Here are the times and topics of seminars and tours: 8:15 a.m. – Protecting Your Trees From Drought, by extension agent Bob Neier; 9 a.m. – Proper Planting Techniques, by Gary Farris, arborist for the city of Wichita; 9:30 a.m. – Coffee, Compost & Chocolate; 10 a.m. – Drought Tolerant Trees, by Jason Griffin, director of the K-State John C. Pair Horticultural Center; 10:45 a.m. – tree-planting demonstration on the grounds; 11 a.m. – Pruning Trees, by master gardener Danny Oliver; 11:30 a.m. – arboretum walking tour; 12:15 a.m. – walking tour of the Riparian Woodland Nature Trail on the grounds.

A Saturday Sampler program on growing and preparing salad greens will be from 9 to 10 a.m. in the demonstration garden.

Farmers market

The Kansas Grown Farmers Market opens for the season from 7 a.m. to noon Saturday in the Extension Center parking lot at 21st and Ridge Road.

Daffodil show

A rainbow of daffodils in all forms and sizes will be on display Saturday from 9 a.m. to 2:30 p.m. in the Minisa Park Shelter Building, 704 W. 13th St. Admission to the Wichita Daffodil Society show is free.

Tulips, Fairies & Friends

The fairy-house entries have been coming in for Botanica’s Tulips, Fairies & Friends event, which continues this Saturday and next Saturday from 10 a.m. to 4 p.m. On tap this Saturday: performances by the Wichita Children’s Theatre on the Terrace patio at 11 a.m.; performances by Magic Mama (“organic hip-hop and world beats” with an ecological bent) at 10 a.m., 1 and 3 p.m. in the children’s garden; crafts in the children’s garden, making musical percussion instruments from around the world using recycled materials; and a tulip scavenger hunt.

Admission is $7 for adults and $5 for children ages 3 to 12.

Harvey County Home & Garden Show

Garden seminars, home and garden vendors, a farmers market, an art show, door prizes, and a magazine and book sale will be part of the Harvey County Home & Garden Show on Saturday and Sunday at the National Guard Armory, 400 Grandview, in Newton. Admission is $1, free for children 12 and younger. Hours are 9 a.m. to 5 p.m. Saturday and 1 to 5 p.m. Sunday. Kids can attend a gourd-birdhouse-making class at 2 p.m. both days, and there will be a youth butterfly garden class at 11 a.m. Saturday.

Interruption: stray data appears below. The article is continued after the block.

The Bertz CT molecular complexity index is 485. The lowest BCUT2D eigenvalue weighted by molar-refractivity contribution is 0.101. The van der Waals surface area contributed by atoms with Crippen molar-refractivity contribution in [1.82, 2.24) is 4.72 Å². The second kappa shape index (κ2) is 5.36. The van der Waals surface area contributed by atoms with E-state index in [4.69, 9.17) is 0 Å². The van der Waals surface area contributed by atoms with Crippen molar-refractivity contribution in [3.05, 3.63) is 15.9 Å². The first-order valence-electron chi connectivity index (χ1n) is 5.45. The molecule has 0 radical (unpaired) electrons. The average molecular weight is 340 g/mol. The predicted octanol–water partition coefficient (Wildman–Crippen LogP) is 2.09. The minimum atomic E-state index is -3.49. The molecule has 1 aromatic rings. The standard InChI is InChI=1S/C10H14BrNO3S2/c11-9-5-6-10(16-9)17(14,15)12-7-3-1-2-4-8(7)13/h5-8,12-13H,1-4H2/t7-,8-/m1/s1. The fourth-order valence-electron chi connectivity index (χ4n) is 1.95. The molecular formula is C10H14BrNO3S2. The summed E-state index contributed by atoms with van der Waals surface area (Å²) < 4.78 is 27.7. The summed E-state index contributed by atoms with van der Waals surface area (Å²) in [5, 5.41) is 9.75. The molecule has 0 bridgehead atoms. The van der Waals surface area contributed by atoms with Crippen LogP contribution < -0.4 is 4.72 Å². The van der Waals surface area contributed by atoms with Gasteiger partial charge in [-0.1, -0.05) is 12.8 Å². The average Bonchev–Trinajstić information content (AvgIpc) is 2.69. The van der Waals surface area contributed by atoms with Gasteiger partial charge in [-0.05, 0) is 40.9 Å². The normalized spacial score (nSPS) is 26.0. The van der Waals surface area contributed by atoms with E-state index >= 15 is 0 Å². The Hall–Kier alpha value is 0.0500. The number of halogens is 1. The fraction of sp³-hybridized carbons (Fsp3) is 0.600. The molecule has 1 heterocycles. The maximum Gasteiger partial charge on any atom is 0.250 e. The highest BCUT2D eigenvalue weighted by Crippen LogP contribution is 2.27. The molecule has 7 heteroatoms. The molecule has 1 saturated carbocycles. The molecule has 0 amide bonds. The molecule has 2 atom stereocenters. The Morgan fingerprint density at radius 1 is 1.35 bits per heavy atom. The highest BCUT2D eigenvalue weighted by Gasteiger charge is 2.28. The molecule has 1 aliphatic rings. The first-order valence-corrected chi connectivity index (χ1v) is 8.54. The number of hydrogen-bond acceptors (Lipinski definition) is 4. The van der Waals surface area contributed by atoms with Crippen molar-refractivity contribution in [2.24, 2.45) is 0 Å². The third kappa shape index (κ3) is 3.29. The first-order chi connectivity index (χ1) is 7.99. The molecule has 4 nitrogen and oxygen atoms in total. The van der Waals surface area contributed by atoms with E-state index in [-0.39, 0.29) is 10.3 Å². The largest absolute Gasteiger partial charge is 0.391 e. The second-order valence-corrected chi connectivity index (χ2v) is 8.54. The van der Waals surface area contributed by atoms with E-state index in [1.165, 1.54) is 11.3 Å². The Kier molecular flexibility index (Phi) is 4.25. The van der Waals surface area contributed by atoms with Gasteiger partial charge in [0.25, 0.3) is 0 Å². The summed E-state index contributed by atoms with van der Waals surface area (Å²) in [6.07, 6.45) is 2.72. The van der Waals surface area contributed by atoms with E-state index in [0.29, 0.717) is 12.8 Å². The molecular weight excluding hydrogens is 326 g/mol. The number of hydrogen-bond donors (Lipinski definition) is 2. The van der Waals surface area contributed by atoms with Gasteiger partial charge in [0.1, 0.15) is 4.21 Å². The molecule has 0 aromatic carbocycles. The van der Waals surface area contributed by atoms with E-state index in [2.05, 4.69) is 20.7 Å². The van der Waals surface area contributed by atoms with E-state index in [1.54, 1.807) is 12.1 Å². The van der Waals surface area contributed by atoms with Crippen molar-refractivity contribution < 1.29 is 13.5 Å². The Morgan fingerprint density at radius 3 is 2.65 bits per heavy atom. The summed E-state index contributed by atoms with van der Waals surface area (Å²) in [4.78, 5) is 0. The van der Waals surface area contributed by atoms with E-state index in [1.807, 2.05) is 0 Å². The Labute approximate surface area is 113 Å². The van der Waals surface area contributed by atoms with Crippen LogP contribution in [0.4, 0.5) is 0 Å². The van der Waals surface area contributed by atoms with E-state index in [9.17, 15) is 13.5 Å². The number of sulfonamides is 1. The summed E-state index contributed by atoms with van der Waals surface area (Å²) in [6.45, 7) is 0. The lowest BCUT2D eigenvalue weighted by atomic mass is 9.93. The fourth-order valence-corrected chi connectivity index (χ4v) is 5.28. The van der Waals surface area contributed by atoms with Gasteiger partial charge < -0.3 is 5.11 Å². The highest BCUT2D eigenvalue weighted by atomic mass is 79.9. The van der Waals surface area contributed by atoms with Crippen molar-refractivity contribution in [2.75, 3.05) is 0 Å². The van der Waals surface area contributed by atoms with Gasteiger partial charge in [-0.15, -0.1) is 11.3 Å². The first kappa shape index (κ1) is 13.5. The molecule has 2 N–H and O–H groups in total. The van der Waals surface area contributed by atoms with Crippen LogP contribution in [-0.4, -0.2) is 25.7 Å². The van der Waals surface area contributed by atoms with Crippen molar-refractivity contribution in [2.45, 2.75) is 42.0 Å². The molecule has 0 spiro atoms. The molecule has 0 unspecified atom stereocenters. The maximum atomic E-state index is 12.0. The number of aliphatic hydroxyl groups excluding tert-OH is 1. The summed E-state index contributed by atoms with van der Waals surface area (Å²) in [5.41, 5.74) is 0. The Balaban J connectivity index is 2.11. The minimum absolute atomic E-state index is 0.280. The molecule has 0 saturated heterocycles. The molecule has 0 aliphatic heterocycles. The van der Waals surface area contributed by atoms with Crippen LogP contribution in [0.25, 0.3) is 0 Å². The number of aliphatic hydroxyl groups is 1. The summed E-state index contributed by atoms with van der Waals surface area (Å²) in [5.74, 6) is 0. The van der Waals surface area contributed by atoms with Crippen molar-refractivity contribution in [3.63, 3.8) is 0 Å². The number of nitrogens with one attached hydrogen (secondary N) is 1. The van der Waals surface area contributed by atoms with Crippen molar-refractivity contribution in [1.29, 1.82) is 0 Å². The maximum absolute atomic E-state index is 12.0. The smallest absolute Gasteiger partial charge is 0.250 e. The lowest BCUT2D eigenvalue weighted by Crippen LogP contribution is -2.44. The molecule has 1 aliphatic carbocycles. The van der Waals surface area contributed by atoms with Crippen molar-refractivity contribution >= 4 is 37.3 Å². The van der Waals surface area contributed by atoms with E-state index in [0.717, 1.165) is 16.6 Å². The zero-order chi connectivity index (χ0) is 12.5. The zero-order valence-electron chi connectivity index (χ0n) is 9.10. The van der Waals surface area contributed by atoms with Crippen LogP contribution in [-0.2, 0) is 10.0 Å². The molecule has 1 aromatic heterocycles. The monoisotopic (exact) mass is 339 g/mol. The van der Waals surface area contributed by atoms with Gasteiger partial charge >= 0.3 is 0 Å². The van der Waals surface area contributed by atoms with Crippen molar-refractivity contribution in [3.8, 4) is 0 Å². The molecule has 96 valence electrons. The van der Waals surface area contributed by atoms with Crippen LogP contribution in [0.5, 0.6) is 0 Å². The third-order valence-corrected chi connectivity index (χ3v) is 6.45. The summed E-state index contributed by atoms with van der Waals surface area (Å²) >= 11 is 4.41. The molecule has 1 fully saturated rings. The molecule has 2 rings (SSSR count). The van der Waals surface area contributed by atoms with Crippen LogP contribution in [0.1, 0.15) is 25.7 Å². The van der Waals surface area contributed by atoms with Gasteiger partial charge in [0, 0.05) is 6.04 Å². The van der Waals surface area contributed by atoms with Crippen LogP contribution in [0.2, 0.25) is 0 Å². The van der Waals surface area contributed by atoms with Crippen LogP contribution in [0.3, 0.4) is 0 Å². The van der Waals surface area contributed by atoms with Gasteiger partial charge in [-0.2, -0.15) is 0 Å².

Here is the seminar schedule for Saturday: 9 a.m. – Frustrated With Fescue? by Butler County extension agent Larry Crouse; 10 a.m. – Beautiful Plants That Need Less Water, by Scott Vogt of Dyck Arboretum of the Plains in Hesston; 11 a.m. – Hellebores: The Gardeners Dream Plant, by master gardener Helen Pauls; noon – Soup It Up! (how to grow, freeze and use produce to make soup), by master gardener Gerre Brown; 1 p.m. – Attracting Bees and Butterflies, by Kay Neff of Neff Family Farm; 2 p.m. – Planting a Succulent Dish Garden, by master gardener Lisa Barland; 3 p.m. – Watering Plants and Not Your Sidewalk, by Riley County extension agent Greg Eyestone; 4 p.m. – Fantastic Fragrant Shrubs, by Riley County extension agent Greg Eyestone.

And the seminars on Sunday: 1 p.m. – Plant Mafia! (plants that are incompatible), by Lee Llammas of Harvest Greenhouse and master gardener Becky Freund; 2 p.m. – Landscaping for the Birds, by Geary County extension agent Chuck Otte; 3 p.m. – Hummingbirds of Kansas, by Geary County extension agent Chuck Otte; 4 p.m. – The Coolest Way to Compost! by Harvey County extension agent Scott Eckert.

Bartlett Arboretum concert

Rhonda Vincent, the “queen of bluegrass,” will perform at Bartlett Arboretum in Belle Plaine at 4 p.m. Sunday. Gates open at 3 p.m., and the tickets are $10. You can also buy a season ticket to all 10 Treehouse Concerts at the arboretum this year for $75. More information: bartlettarboretum.com.

Reach Annie Calovich at 316-268-6596 or acalovich@wichitaeagle.com.